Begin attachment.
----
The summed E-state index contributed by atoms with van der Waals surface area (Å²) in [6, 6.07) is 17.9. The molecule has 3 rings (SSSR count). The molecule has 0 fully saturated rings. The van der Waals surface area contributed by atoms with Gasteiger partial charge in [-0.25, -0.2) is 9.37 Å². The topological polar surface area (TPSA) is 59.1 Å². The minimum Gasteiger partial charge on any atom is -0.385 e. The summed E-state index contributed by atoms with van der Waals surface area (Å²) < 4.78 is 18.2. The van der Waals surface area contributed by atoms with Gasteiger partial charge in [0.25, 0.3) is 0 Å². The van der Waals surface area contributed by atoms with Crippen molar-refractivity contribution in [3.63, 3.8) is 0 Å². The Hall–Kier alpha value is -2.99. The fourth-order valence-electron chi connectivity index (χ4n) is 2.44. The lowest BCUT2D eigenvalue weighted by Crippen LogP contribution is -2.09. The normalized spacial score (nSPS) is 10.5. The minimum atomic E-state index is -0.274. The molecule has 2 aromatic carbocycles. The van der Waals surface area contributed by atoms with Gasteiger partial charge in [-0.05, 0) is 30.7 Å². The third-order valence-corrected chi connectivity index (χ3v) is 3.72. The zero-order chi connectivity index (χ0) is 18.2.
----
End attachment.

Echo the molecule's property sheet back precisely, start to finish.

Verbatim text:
The summed E-state index contributed by atoms with van der Waals surface area (Å²) in [6, 6.07) is 17.9. The molecule has 3 rings (SSSR count). The molecule has 0 fully saturated rings. The van der Waals surface area contributed by atoms with Gasteiger partial charge in [-0.25, -0.2) is 9.37 Å². The topological polar surface area (TPSA) is 59.1 Å². The minimum Gasteiger partial charge on any atom is -0.385 e. The summed E-state index contributed by atoms with van der Waals surface area (Å²) < 4.78 is 18.2. The van der Waals surface area contributed by atoms with Gasteiger partial charge in [0.25, 0.3) is 0 Å². The van der Waals surface area contributed by atoms with Crippen molar-refractivity contribution in [3.63, 3.8) is 0 Å². The Hall–Kier alpha value is -2.99. The fourth-order valence-electron chi connectivity index (χ4n) is 2.44. The lowest BCUT2D eigenvalue weighted by Crippen LogP contribution is -2.09. The normalized spacial score (nSPS) is 10.5. The minimum atomic E-state index is -0.274. The molecule has 2 aromatic carbocycles. The van der Waals surface area contributed by atoms with Gasteiger partial charge in [-0.05, 0) is 30.7 Å². The third-order valence-corrected chi connectivity index (χ3v) is 3.72. The zero-order chi connectivity index (χ0) is 18.2.